Some time ago the venerable Heatwave deejays produced a mixtape entitled An England Story, a blazing forty-track history lesson that follows the U.K. emcee from its birth in the transplanted Caribbean soundsystems of the ’70s and ’80s to present day. Now Soul Jazz has put out a handsome two-CD set, unofficially parsing down that forty-track mix to twenty-one unmixed songs.
The set attempts to touch upon all Caribbean-influenced U.K. music cultures and does a exemplary job, considering the breadth of such a task. Tippa Irie’s “Complain Neighbor” touches upon the ’80s “fastchat” style, when dancehall emceeing first began to really sound like rapping. Skibadee’s “Tika Toc,” a hip-hop track constructed from Tenor Saw’s ’86 hit, “Golden Hen,” is an obvious but timeless crossover burner. Top Cat’s “Love Mi Ses” appears as a nod to the unfathomably huge number of dancehall tracks turned — in this case by the original dancehall artist himself — into jungle hits.
Not all of the selections come across as obvious “best-of” selections. Stush (a.k.a. “Lady Stush”) comes with the outstanding “Dollar Sign,” which stands alongside Riko’s vocal cut of the Wiley-produced “Ice Rink” riddim as excellent post millennium grime(ish) tracks. Warrior Queen’s collaboration with the Heatwave themselves (“Things Change”) is also here, itself a kind of history lesson and homage.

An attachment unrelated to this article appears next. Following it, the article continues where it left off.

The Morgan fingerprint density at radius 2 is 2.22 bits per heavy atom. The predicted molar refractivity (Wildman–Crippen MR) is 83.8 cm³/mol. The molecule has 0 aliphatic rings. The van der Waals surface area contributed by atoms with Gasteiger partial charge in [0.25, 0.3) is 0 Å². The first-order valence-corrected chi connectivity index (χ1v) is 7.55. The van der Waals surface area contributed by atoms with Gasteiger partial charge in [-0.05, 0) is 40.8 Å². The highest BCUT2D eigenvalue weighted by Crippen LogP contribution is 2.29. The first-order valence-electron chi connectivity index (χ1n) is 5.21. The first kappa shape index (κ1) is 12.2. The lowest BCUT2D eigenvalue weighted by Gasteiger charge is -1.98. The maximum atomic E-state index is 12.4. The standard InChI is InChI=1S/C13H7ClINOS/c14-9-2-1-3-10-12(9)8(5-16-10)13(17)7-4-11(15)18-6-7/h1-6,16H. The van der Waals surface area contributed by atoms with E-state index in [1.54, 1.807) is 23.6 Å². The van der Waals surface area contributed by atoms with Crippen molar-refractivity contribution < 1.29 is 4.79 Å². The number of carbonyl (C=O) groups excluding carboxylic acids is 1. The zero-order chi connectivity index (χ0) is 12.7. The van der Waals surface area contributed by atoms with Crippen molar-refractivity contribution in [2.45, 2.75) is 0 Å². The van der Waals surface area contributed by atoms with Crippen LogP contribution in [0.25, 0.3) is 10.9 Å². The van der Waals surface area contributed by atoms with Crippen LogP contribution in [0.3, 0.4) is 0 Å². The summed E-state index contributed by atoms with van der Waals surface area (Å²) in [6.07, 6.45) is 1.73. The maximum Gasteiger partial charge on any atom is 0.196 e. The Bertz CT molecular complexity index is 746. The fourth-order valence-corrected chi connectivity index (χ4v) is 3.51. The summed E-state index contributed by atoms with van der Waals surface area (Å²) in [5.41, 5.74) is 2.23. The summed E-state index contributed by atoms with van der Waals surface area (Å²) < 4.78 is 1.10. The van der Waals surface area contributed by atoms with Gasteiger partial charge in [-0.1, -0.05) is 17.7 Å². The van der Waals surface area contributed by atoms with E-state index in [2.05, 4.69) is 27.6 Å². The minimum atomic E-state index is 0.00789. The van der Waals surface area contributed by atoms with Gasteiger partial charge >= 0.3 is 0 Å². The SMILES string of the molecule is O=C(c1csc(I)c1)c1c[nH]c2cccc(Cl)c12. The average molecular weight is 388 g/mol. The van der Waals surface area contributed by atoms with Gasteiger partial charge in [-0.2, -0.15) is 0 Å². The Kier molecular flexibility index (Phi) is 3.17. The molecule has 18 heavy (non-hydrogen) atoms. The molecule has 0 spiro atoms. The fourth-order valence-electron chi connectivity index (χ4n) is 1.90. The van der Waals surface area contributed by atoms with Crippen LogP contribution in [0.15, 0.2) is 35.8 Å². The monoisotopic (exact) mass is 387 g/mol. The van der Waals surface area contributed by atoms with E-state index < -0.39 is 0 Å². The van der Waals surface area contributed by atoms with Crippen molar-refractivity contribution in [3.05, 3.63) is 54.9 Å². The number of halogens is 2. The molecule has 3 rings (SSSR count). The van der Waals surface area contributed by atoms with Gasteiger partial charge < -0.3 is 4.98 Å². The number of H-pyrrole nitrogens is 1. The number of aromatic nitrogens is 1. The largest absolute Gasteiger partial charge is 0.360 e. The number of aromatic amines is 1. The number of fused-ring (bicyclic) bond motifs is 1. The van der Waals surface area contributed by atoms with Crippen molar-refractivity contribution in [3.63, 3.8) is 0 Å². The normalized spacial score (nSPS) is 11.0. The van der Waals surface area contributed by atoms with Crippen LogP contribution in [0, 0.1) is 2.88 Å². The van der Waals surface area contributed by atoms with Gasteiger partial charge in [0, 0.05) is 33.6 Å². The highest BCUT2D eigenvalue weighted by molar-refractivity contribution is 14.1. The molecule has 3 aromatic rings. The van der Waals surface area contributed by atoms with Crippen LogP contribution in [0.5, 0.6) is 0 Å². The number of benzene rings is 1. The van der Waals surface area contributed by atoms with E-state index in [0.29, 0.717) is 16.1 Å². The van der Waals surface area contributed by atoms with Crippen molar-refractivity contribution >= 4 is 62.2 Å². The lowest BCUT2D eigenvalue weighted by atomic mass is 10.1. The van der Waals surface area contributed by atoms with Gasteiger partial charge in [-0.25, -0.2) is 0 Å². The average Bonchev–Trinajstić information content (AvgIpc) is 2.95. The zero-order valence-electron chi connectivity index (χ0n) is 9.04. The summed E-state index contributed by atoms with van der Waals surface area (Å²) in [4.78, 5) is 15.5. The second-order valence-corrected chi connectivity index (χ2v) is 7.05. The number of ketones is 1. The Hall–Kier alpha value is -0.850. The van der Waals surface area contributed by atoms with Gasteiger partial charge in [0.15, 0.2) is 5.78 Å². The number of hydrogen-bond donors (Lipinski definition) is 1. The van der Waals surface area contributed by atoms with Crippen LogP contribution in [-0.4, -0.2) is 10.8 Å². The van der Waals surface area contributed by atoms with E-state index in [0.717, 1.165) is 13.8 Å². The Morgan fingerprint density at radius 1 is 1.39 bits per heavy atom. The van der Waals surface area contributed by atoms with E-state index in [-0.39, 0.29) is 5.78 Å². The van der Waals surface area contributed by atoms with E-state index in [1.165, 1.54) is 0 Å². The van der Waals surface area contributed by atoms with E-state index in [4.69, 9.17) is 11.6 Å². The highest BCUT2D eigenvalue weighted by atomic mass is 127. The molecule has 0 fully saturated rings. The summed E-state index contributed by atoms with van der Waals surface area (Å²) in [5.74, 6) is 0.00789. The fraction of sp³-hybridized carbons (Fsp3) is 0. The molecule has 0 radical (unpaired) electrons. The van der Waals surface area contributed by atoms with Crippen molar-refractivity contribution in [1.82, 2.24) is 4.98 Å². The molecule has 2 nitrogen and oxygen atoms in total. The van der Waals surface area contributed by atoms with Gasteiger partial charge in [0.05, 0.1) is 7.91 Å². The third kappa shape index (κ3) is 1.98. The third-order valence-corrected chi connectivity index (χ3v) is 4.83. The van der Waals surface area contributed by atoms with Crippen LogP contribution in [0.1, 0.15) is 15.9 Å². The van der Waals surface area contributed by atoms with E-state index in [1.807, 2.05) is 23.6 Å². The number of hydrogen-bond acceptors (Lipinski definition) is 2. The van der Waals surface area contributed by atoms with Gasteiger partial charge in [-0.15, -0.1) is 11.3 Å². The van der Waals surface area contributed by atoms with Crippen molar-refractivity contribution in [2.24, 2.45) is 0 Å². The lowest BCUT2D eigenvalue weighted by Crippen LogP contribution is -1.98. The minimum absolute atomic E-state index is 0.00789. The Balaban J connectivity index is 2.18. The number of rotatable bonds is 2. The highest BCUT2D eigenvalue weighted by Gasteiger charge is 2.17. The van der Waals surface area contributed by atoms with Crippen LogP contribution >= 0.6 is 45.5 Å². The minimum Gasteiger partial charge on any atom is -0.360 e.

The tracks on An England Story are not chronological, which helps accentuate the cultural osmosis that helped dancehall become grime, jungle, garage, and dubstep. The selection is ace; each disc plays through perfectly. Yet the most endearing thing about the compilation is the very palpable desire to educate. The liner notes come across, both through the tone of the writing and the content of the interviews, as a bit frustrated at the current deficit of historical knowledge found within today’s fan base of dancehall’s offshoots.
Not only do the Heatwave want you to enjoy the dancehall on this compilation, they want you to enjoy the other genres through the lens of their dancehall beginnings — and rightfully so. With history teachers this good, it’s a welcome homework assignment.